Motivated by wide variation in patient outcomes, payers have implemented a broad range of initiatives aimed at improving the quality of surgical care. Common strategies include centers of excellence programs that steer patients to hospitals likely to have superior outcomes and pay-for- performance plans, which reward hospitals for compliance with targeted processes of care. Recently, several large payers have begun funding state- or regional level quality improvement (QI) collaboratives. While their details vary, these efforts generally involve collecting detailed clinical data regarding process and outcomes, regular feedback on provider performance, and explicit mechanisms for quality improvement. Early results from these large QI collaboratives indicate their potential to substantially improve patient outcomes. Nonetheless, wide dissemination of this model remains limited due to the high costs associated with data collection and program coordination which range from $50 to $200 per patient. However, many believe that savings associated with quality improvement may more than offset such costs. By some estimates, surgical complications add over $11,000 to the average payments for inpatient surgical procedures, most of which is passed on to payers. Wide variation in hospital payments further suggests opportunities for savings. Based on our pilot studies using claims from one large payer in Michigan, average total payments for CABG and other common procedures vary by more than $5,000 across hospitals, after accounting for contractual price differences. A large proportion of this variation is attributable to differences in non-bundled specialty services during the index admission and in 30-day readmission rates. If such variation could be reduced only moderately, quality improvement would not only cover its costs, but also substantially reduce the overall costs of surgical care. In exploring the financial implications of large QI collaboratives in surgery, we will examine data from the Value Partnership Program of Blue Cross and Blue Shield of Michigan (BCBSM), the most ambitious program of its type to date. This program involves more than 40 hospitals statewide, enrolls almost 50,000 patients annually, and costs over $10 million each year to administer. Its clinical scope is broad, including bariatric, cardiac, general, and vascular surgery, as well as percutaneous coronary and peripheral arterial interventions, thus providing a rich substrate for examining the relationship between quality improvement and costs.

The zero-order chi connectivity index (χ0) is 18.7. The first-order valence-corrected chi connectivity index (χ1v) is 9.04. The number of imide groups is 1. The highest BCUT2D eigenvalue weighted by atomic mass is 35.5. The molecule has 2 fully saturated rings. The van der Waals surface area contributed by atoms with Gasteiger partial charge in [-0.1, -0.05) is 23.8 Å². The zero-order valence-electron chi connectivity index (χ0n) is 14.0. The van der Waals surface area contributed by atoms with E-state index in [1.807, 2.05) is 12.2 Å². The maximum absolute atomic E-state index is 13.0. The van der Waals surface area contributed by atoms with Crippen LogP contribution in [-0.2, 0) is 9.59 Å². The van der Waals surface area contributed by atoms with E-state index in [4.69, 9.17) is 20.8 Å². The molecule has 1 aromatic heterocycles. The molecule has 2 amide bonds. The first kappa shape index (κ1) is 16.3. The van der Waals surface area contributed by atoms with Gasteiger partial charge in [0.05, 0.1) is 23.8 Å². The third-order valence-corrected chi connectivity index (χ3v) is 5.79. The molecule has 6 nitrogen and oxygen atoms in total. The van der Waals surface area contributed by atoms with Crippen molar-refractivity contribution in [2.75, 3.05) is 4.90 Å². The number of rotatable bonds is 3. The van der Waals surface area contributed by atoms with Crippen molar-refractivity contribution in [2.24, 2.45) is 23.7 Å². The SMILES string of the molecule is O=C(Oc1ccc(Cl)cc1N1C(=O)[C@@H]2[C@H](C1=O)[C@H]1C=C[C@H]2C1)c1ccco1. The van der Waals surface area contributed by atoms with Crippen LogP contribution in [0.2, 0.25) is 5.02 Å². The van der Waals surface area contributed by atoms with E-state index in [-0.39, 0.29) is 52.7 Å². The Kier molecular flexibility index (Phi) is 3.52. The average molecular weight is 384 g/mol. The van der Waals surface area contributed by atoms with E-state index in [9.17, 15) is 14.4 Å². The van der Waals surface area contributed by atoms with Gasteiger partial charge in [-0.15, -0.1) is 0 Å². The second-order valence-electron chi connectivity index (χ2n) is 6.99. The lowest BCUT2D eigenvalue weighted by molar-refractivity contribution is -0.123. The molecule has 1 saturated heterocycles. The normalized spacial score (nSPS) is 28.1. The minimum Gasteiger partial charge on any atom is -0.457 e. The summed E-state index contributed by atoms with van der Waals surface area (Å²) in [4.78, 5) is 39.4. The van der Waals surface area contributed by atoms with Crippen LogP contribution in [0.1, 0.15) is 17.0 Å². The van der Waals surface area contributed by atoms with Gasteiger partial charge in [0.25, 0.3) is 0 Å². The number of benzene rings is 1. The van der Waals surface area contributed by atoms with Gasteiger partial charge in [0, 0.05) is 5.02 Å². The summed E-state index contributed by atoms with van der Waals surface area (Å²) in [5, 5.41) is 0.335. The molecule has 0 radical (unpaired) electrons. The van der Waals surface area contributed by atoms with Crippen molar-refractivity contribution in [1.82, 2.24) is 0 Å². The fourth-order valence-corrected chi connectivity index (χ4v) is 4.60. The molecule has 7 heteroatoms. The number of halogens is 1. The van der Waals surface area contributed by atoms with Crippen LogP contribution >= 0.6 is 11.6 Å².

Aiming to improve quality and reduce costs associated with surgical care, many large payers and states are investing heavily in large-scale clinical outcomes registries and quality improvement programs. Examining the largest of these efforts, based in Michigan, this project will assess relationships between hospital quality and costs and the return on investment of collaborative quality improvement.
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